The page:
At the time, El Paso’s population was just a bit over ten thousand. The numbers of Mormon refugees who came to the city? Between three and five thousand. Some of the research I have, because of my conversation with Robert shows the number closer to five thousand.
Image, if you can, a city of that size taking in that many people. The stress it could have placed in the city, and its resources. The conflicts that could have occurred. But, we are talking about El Paso, a city known for its hospitality and welcoming spirit.
By 1915-1916 the first branch of the Church was established here. Philip Hurst was the first branch president. By 1918, that branch became a ward (a branch is a small group or church. A ward is larger than a branch.)
During this same time, some of the individuals who had come up from Mexico began to return. One of those who came up during the revolution was Mitt Romney’s father, George W. Romney.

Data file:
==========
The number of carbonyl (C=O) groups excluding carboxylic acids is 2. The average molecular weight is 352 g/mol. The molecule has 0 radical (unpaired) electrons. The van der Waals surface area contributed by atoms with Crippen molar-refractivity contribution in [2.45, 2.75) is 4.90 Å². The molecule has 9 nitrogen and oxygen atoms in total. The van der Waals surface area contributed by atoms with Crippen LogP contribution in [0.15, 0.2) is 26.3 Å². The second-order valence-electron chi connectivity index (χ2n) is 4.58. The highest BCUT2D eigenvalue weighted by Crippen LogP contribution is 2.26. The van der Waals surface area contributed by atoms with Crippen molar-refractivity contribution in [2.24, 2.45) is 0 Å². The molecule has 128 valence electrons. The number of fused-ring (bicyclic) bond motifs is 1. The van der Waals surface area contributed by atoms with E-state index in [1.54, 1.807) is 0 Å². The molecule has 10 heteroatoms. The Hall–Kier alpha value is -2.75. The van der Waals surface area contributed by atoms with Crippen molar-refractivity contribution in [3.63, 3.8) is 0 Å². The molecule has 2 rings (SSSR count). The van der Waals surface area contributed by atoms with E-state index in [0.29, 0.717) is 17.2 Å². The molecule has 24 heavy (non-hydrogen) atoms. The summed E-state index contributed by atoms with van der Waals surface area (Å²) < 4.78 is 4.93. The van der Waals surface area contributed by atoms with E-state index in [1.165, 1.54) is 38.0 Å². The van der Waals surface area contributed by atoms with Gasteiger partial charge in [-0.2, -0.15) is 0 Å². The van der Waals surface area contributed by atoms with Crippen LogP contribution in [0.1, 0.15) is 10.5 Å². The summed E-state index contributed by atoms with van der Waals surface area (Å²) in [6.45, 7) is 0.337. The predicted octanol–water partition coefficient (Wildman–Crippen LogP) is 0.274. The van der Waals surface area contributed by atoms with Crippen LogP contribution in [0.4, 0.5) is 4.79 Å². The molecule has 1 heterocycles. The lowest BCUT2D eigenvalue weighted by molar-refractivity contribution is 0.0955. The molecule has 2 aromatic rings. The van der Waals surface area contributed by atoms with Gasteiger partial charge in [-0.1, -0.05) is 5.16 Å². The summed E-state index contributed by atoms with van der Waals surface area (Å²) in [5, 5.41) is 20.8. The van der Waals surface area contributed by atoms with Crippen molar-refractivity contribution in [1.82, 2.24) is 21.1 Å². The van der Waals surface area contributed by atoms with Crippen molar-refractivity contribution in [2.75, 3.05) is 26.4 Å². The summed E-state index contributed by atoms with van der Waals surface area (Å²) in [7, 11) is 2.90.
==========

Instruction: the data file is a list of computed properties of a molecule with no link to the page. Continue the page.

A tent city was established so that the Mormon colonists would have a place to stay. Others were invited into homes, and others could move to different parts of the country with the railroad providing free passage to any Mormon who had family anywhere the train stopped.
In 1918 the First Ward was established, and it was the first ward in Texas. A ward is the larger of two local congregations, with the branch being the smallest.
During this time, they began to meet in different homes around the area. After a time, they began to meet in the old Odd Fellow’s Lodge, which once stood where the scoreboard is at Chihuahua stadium.